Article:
Lane Martin will be one of the speakers at a NSF-sponsored workshop for young faculty in August. Credit: ACerS.
In a few weeks—August 13–14— the National Science Foundation’s Division of Materials Research’s Ceramics Program is sponsoring a professional development workshop that will be held in conjunction with the International Conference and Exhibition on Advanced and Nano Materials in Quebec City, Canada. The goal of the workshop is to enhance the career development of the next generation of leaders in ceramic materials research and education, and the NSF’s highly successful Faculty Early Career Development, or CAREER, award program will serve as the framework.
Organized by Ricardo Castro, associate professor at University of California, Davis, the workshop is designed to be highly interactive. Recent CAREER awardees will give a short talk on their research goals and progress, as well as their outreach goals and progress. Each talk will be followed by a panel discussion where three internationally recognized experts in the speaker’s field will lead a discussion on the achievements thus far and provide constructive feedback. Castro says the panel experts will give short talks on their work as well.
According to Castro, the goal of the workshop is not so much about the present CAREER awardees, but to give young faculty, postdocs, and graduate students guidance as to what it take to be successful, “by interacting with successful cases and discussing with a high level technical panel,” he says. Ricardo says senior researchers also are encouraged to come to “check out” the rising talent, provide feedback, and find strong collaborators.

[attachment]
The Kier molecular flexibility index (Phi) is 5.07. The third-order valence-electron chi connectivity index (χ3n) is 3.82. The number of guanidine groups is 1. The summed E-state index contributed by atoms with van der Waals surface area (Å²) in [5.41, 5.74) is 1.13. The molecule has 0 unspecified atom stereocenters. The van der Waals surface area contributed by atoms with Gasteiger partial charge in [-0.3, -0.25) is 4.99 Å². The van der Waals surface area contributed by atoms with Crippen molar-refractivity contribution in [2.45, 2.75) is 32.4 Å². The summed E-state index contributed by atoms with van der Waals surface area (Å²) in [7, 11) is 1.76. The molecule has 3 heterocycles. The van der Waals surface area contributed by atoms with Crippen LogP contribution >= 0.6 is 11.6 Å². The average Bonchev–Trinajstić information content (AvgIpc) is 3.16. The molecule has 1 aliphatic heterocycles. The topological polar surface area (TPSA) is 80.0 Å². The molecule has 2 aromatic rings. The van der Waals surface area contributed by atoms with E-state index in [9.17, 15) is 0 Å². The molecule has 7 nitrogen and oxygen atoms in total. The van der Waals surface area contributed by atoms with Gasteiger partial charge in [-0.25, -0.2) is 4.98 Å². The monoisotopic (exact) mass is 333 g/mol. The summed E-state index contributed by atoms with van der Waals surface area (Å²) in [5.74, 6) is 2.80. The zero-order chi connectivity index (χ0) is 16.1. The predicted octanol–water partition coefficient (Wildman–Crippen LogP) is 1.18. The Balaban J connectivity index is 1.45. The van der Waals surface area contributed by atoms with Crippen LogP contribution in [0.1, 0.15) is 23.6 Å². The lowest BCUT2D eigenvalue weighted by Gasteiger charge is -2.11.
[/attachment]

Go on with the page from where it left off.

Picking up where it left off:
Castro, too, is a CAREER awardee (2011) and had this to say about his experience as a presenter at last year’s workshop:
“It was an awesome opportunity to interact with senior researchers in my field and have them learn about what I do and plan to do in my career. The panel members are there to really help you. I got very nice advice from my panel in terms of strategies for publications, where to focus on my research so I could find more collaborators, and how and why to be more engaged with the ACerS. I believe it was a good path—to put me in the circle—so I can be part of organizing committees for domestic and international conferences, for instance. It was also great to learn what the other CAREERs were doing, and I learned a lot from their outreach enterprises and how I could enrich mine by mixing up ideas and creating synergies.”
Castro is expecting to involve about 25 CAREER awardees and panelists in the presentations and discussions, and the workshop can accommodate up to about 80 attendees. The workshop is free for those registering for the ICANM2013 conference. Full details of the program and registration are available at the workshop website.